To answer that question, Jesus, like Nathan, presents a compelling parable about forgiveness – in this case the forgiveness of debt, a concrete subject that wealthy Simon the Pharisee can relate to…just as David, once a shepherd, understood sheep story.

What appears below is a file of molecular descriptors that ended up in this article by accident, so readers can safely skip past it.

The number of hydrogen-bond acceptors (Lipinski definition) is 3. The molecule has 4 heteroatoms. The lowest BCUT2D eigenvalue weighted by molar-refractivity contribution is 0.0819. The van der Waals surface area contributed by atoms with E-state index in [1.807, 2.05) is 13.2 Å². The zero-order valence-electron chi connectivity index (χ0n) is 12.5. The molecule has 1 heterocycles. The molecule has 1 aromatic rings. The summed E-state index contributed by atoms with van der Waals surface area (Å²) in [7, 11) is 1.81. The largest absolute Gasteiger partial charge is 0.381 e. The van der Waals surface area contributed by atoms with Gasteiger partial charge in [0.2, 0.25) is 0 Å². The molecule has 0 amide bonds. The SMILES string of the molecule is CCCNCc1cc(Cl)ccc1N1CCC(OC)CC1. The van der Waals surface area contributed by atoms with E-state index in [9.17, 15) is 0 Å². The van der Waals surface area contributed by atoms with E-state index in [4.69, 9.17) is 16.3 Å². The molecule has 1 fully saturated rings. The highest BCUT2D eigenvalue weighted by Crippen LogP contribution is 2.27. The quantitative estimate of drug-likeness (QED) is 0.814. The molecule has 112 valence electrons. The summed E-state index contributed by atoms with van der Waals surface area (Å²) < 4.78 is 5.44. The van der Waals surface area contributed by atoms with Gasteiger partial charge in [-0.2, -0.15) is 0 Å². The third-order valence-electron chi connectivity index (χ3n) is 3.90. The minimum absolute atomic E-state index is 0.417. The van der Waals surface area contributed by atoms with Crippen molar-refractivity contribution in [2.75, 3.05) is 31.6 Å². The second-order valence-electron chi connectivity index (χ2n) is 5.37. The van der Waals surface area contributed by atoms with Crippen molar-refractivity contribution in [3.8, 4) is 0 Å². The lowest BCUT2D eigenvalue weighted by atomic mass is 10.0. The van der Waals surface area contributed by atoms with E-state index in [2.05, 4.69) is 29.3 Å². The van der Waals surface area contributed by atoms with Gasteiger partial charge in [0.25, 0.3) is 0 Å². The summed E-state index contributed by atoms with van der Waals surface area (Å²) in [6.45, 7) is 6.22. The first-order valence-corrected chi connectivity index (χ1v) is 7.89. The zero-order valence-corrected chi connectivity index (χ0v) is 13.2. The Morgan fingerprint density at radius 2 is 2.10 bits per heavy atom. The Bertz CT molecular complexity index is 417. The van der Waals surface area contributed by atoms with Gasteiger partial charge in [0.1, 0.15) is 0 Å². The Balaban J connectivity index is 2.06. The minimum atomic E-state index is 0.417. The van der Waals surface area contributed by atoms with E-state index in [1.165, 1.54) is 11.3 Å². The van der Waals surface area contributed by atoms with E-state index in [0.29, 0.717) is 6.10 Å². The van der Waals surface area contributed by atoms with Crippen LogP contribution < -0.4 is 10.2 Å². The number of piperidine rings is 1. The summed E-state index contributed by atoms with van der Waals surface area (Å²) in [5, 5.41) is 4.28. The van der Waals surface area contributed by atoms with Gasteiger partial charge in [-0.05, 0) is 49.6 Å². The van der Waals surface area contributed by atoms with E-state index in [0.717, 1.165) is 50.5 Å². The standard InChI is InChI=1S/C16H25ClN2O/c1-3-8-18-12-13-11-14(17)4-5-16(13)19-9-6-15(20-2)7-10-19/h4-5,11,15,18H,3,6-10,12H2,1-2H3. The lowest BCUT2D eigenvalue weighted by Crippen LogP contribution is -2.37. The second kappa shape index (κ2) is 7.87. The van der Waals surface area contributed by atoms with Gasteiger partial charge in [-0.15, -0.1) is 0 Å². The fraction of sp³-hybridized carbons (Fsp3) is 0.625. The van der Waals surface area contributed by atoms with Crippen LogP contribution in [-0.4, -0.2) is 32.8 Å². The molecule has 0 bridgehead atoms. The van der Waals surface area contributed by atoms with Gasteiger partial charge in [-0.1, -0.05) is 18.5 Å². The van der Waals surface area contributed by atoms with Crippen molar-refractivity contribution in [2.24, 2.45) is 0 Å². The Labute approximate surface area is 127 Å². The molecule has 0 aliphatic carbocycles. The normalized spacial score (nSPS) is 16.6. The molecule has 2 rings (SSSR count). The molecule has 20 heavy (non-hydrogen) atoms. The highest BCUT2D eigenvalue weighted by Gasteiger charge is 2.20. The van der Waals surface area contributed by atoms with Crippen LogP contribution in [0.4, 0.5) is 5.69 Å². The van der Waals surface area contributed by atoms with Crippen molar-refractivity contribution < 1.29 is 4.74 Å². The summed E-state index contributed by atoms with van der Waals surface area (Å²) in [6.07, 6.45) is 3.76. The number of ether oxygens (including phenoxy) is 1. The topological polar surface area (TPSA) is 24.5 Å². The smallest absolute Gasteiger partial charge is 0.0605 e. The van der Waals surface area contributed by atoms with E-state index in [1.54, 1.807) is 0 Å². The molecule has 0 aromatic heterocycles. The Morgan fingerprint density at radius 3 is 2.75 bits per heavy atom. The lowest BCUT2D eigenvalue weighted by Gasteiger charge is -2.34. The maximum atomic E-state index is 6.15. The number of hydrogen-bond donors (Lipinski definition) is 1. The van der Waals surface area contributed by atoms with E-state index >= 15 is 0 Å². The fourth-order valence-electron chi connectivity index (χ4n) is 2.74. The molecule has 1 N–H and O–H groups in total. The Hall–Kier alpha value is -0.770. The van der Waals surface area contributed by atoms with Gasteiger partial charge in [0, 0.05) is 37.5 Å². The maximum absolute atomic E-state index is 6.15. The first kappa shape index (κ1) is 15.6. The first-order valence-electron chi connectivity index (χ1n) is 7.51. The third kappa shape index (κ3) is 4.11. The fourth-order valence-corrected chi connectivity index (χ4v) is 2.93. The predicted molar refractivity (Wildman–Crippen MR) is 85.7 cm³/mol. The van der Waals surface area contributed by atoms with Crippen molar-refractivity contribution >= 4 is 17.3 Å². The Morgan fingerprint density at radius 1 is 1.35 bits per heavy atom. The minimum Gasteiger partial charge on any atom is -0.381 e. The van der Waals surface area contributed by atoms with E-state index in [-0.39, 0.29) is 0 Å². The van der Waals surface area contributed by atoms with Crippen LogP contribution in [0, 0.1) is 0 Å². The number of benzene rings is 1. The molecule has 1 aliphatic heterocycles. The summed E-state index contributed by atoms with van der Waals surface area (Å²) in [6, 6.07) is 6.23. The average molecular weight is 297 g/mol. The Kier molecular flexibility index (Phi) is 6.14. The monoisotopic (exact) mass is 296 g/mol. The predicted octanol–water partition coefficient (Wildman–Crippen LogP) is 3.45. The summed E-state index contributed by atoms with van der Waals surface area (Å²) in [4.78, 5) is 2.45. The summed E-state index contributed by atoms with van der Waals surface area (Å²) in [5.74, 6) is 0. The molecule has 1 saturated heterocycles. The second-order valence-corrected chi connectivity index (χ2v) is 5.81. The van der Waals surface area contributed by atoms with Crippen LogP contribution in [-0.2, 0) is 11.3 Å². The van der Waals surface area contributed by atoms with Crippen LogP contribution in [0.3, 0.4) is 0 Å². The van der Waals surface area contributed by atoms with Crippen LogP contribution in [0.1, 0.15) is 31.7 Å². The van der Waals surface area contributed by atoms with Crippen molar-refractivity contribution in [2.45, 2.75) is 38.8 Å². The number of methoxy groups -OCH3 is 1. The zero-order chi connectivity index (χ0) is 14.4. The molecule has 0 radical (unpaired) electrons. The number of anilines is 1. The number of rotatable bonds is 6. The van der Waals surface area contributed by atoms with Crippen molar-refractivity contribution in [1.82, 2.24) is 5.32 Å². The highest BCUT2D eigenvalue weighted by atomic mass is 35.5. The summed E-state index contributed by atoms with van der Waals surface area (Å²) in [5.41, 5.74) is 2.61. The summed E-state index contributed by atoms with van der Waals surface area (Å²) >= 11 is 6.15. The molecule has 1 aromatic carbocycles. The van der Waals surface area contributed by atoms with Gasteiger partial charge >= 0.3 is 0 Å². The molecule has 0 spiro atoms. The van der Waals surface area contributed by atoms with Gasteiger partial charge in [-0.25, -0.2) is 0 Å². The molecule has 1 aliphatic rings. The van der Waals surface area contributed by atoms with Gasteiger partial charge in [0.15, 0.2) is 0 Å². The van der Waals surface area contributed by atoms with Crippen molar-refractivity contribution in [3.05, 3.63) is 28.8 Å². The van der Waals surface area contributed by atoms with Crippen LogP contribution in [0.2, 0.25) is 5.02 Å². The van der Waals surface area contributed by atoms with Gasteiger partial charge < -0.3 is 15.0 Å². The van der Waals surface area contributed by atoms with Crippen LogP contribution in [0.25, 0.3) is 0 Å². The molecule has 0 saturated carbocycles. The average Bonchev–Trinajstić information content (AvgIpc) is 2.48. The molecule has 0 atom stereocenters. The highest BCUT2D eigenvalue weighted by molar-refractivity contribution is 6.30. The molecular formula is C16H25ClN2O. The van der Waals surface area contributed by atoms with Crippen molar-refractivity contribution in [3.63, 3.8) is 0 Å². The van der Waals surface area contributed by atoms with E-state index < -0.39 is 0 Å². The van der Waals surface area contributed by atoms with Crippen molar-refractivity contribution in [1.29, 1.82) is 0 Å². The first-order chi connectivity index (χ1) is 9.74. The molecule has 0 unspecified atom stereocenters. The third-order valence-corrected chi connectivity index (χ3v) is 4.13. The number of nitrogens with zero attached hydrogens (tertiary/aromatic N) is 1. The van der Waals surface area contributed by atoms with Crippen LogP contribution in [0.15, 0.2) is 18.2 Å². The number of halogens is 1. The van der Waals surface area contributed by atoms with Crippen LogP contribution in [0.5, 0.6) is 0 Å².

Here it is: Two men are in serious debt. One owes 50 days wages, which would take years to repay.  The other owes 500 days wages –hopeless, impossible to repay.   The vineyards that have been in his family for 100’s of years will be sold off, the wife and kids will be sold into slavery. But the creditor forgives both of them.  Which man will be really delighted, but which one will be ecstatic, jumping, screaming with joy, sobbing with love and thanksgiving?  Obvious.  Simon’s response sounds hesitant to me, and I suspect he hears a rebuke coming, for Simon the Pharisee is well aware that he has not extended the appropriate hospitality to Jesus.  Simon would have seen to it that anyone of his own social status would have been greeted with water to wash his feet, would have been given a firm kiss, and his hair would have been anointed with soothing perfumed oil.  But Simon had done none of these things for Jesus.  Jesus has been treated like the entertainment, and quite possible the amusement, for the other guests.